Last night I gave testimony at our school’s charter renewal hearing. Some sub-committee on charters from the state department of education is trying to decide if they will allow us to keep operating. It’s maybe not as dire as it sounds; they will almost certainly renew the charter. It is now a question of the term for which they will renew. We are asking for five years instead of three. This may not seem all that significant; what is two years really in the grand scheme of things? But consider all the time spent on renewing the charter: every three years, all involved parties have to amass an incredible amount of evidence, give tours, sit in meetings all to convince the same people they convinced three years ago that they should do this again sometime.
I think of it as being the difference between being a Senator and being a Representative. Either could be completely ineffective and accomplish nothing, but a representative probably spends half of her term campaigning for re-election, whereas a senator has a few good years to just act without the pressure of making love to the constituency. Likewise, with a 5-year renewal on the charter, we could spend time with our true love, the school, instead of being forced to charm the board members. I am sure they are lovely people, but most people got into education to teach.
So here it is – the (mostly accurate) text of my statement to the board at the charter renewal hearing:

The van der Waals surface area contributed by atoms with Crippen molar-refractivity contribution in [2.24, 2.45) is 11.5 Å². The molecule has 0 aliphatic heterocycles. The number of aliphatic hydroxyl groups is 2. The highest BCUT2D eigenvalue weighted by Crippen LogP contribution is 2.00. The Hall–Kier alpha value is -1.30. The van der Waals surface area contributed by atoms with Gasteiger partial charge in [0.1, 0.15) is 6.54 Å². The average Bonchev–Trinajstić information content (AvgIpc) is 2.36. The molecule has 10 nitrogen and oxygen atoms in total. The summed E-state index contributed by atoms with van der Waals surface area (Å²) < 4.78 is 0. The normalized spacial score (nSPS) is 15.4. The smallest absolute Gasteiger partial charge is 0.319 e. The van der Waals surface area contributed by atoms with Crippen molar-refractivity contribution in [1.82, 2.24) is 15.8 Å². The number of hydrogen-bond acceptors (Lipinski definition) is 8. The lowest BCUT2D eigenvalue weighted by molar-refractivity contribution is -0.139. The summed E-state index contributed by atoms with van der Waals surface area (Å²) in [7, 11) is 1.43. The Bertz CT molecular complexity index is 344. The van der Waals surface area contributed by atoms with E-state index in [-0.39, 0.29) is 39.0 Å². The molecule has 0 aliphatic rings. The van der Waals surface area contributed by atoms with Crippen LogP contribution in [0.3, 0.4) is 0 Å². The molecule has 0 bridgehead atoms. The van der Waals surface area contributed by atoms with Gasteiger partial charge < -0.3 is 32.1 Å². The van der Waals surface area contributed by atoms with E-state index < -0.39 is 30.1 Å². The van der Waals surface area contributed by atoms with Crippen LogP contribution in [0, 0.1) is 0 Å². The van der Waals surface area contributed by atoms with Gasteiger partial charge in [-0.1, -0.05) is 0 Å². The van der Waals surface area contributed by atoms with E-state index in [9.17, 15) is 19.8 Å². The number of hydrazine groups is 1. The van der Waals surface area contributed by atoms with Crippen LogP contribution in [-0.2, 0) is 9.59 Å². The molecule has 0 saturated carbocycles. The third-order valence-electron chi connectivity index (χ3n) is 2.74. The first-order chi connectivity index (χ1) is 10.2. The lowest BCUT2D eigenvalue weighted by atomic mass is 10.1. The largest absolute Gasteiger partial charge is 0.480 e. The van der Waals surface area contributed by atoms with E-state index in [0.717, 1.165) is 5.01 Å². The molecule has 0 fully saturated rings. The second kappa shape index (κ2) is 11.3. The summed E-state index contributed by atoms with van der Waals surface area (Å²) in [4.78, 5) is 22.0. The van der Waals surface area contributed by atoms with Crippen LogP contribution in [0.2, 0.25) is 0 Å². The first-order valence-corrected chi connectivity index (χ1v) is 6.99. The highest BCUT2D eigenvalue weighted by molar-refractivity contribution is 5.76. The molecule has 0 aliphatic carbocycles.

“As you can see, I will be brief [holds up 3 x 5 inch index card]. Ladies, gentlemen, good evening, and thank you for letting me speak tonight. My name is [redacted], and I’m the special services coordinator at [redacted] High School. I’m here tonight to speak to you about the gap within the achievement gap: special education.
When I talk to my teacher friends, a lot of them say, “well, if I had your students ….” implying that there’s something magical about [redacted] students. Well, I do have my students, and here are some of their successes.
One of my students who has profound bilateral hearing loss outscored the school average for non-disabled peers on the algebra I district assessment.
Another one of my students diagnosed with ADHD outscored the school average for IAs 1 and 2 in history.
Two students this year had their labels removed or changed: one student no longer showed signs of a specific learning disability in math. The other student had her label changed from intellectual disability to specific learning disability, meaning that her combined IQ was no longer below 70 because of the incredible progress she has made. We know that minorities are often over-represented in special educations, and we’re trying to do our part to remedy that.
So, that’s why I’m asking you to renew our charter for a further 5 years. We will teach anyone who comes through our doors because we believe that success is not just for the wealthiest or the smartest. We are a school for all students. Thank you.”